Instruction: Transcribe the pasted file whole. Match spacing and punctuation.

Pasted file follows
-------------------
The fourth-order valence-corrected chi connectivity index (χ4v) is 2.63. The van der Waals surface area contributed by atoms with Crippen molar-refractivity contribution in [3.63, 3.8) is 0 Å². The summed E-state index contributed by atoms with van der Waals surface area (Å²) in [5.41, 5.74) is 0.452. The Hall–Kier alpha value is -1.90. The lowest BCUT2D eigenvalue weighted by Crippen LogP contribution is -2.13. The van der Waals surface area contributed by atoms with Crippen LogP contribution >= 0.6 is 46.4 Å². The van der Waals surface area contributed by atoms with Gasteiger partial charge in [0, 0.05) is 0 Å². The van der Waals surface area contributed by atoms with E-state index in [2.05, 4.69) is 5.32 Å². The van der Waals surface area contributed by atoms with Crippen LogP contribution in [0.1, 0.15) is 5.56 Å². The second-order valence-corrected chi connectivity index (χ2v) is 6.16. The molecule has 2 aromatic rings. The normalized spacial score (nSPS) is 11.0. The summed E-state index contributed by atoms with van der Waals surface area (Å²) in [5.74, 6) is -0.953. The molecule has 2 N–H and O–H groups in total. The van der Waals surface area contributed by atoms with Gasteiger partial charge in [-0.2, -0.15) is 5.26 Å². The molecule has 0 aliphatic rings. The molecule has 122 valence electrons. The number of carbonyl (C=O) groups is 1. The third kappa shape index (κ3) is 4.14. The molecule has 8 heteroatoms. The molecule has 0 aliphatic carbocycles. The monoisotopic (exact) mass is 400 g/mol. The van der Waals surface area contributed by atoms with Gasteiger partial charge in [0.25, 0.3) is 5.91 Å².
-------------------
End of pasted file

The fourth-order valence-corrected chi connectivity index (χ4v) is 2.63. The van der Waals surface area contributed by atoms with Crippen molar-refractivity contribution in [3.63, 3.8) is 0 Å². The summed E-state index contributed by atoms with van der Waals surface area (Å²) in [5.41, 5.74) is 0.452. The Hall–Kier alpha value is -1.90. The lowest BCUT2D eigenvalue weighted by Crippen LogP contribution is -2.13. The van der Waals surface area contributed by atoms with Crippen LogP contribution >= 0.6 is 46.4 Å². The van der Waals surface area contributed by atoms with Gasteiger partial charge in [0, 0.05) is 0 Å². The van der Waals surface area contributed by atoms with E-state index in [2.05, 4.69) is 5.32 Å². The van der Waals surface area contributed by atoms with Crippen LogP contribution in [0.1, 0.15) is 5.56 Å². The second-order valence-corrected chi connectivity index (χ2v) is 6.16. The molecule has 2 aromatic rings. The normalized spacial score (nSPS) is 11.0. The summed E-state index contributed by atoms with van der Waals surface area (Å²) in [5.74, 6) is -0.953. The molecule has 2 N–H and O–H groups in total. The van der Waals surface area contributed by atoms with Gasteiger partial charge in [-0.2, -0.15) is 5.26 Å². The molecule has 0 aliphatic rings. The molecule has 122 valence electrons. The number of carbonyl (C=O) groups is 1. The third kappa shape index (κ3) is 4.14. The molecule has 8 heteroatoms. The molecule has 0 aliphatic carbocycles. The monoisotopic (exact) mass is 400 g/mol. The van der Waals surface area contributed by atoms with Gasteiger partial charge in [0.25, 0.3) is 5.91 Å².